-- Joanne Cubbs
 
 
 
Thornton Dial (American, born 1928)
The Weeping Tree, 2012
Wood, metal, clothing, springs, string, wire, plastic, and enamel on canvas on wood
Collection of William Arnett
 
"The art of Thornton Dial stems from African-American vernacular culture in which oral traditions, folklore, art, rituals, and religions play a major role. In Africans' representation of their memory and heritage, some trees carry inestimable spiritual and cultural value: the Boabab tree in the West African countries of Senegal, Mali, and Guinea or the willow tree in South Africa are fine examples. In Ancient Egypt, the Book of the Dead referenced the tree as a symbol for life. Elsewhere, trees are considered vessels for spiritual connection with the ancestral world, learning, growing, story-telling, oath-taking, and conflict resolution, among other roles. Like art, religion, and rituals in many traditional African societies, the symbolism of trees resides at the heart of one's life.
 
A weeping willow once grew in Dial's yard in the Pipe Shop neighborhood in Bessemer, Alabama. Dial understood its metaphorical significance, and uses it to represent the first phase of the triptych: "slavery time." In the panel, the representation of a desolate tree rising up from the earth serves as the central focal point, allowing Dial to reference the cultural uprooting and genocide generated by the capture, deportation, and enslavement of millions of Africans during the Middle Passage. Similarly, African writers such as Leopold Sedar Senghor in his poetry book Ethiopiques, and Ngugi Wa Thiongo in his novel Weep Not Child used the image of a dead tree in reference to the uprooting of their ancestral culture and knowledge: no foliage, no future, and no legacy. This panel also conveys the phonological ambiguity and malaise stemming from the similarities between "weeping tree" and "whipping tree." Both are striking images and allude to a triple loss of cultures, selves, and ultimately of lives."
-- Diala Toure
 
 
 
Thornton Dial (American, born 1928)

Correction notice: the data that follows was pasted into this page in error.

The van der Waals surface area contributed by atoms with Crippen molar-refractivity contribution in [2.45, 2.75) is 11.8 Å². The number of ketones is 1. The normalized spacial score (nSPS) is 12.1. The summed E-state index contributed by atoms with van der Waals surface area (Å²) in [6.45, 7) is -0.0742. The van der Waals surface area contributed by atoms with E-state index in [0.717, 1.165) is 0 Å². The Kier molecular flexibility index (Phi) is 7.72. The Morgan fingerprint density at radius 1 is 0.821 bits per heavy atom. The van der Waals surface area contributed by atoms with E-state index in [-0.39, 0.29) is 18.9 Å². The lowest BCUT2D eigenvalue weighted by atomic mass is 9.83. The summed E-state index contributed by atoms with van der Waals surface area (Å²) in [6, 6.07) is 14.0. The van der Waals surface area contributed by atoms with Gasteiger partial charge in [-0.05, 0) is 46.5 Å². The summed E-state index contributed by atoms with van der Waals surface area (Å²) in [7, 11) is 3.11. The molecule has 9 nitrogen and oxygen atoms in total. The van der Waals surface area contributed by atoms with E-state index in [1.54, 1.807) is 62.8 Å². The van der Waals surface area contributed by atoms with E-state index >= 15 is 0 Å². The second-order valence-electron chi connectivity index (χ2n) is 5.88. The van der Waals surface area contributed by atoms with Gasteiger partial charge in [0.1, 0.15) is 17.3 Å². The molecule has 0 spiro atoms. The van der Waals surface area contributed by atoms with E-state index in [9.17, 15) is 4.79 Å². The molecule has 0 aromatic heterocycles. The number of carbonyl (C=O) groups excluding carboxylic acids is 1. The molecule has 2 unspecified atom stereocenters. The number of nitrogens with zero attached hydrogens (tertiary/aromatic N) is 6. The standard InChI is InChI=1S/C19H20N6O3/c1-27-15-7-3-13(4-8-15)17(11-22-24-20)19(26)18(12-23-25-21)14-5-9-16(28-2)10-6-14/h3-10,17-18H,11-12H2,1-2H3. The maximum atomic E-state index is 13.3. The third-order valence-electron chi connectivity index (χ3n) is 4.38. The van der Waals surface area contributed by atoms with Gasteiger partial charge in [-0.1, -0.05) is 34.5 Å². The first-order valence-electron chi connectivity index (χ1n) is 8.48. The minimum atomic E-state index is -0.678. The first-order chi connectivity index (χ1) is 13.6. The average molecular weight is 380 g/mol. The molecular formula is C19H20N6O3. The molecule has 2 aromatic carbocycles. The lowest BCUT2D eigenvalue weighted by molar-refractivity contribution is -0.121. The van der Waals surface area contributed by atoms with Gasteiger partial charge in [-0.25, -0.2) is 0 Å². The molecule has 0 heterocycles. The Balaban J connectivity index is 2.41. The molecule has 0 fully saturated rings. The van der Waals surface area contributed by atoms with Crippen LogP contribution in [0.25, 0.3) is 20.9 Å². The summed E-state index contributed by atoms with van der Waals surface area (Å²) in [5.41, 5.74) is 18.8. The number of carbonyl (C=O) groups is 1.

After the Burn, 2011
Fabric, metal, wood, clothing, and enamel on canvas on wood
William S. Arnett Collection of the Souls Grown Deep Foundation
 
"Can a tortured, scattered, and distressed tree survive against all odds? This question is the central theme posed in the second panel of Dial's triptych. Can tortured, scattered and diasporic, culturally ostracized lives survive and recreate themselves with new identities in a New World? Can one make a path out of no path? Can seeds of hope, life, and love be planted on a barren and hostile soil? Can a dead tree take root, grow, and bear fruits? In many African myths of origin, a planted seed could give life to a miracle-performing tree. Using the example of this tree from the Mande myths of origin in his novel Kaidara, author Hampate Ba masterfully echoes this sentiment, revealing that as sources of everlasting life and growth, some trees could perform miracles. Dial's composition answers these questions affirmatively. In his reference to the burn, Dial also alludes to the agricultural technique known as "slash-and-burn," in which the vegetation left after the harvest is burned to prepare the land for subsequent growth. The included shoes are climbing, the struggle for freedom is ongoing. There can be a path out of no path. A rebirth is viable after the burn."
-- Diala Toure
 
 
 
Thornton Dial (American, born 1928)
The Freedom Side, 2012
Wood, metal, clothing, springs, string, wire, plastic, and enamel on canvas on wood
William S. Arnett Collection of the Souls Grown Deep Foundation
 
"In his final act, Dial depicts an imposing tree with abundant foliage nearly bursting out of the composition. His refined choice of colors, with a dominant blue tone, reinforces the concepts of survival, hope, identity-building, and the celebration of survival and ancestral memories. The faded red and dirty white, compose, symbolically, the colors of the flag, indicating that freedom approaches, the fence of exclusion is broken. Black Southern culture provides undeniable evidence that, for African Americans, strong cultural and visual ties with the African motherland bind. With centuries of dehumanization, acculturation, intimidation, repression, domination, and subjugation, freedom and equality still remain elusive for many people of African descent in this country. A tree may be down but for those who understand and value their cultures of origin, Dial's statement is forceful: a tree with strong roots will never die. A tree with strong roots could never die." Diala Toure
 
 
 
Lonnie Holley (American, born 1950)
Carrying the Lighter Child, 1986
Enamel on wood
William S. Arnett Collection of the Souls Grown Deep Foundation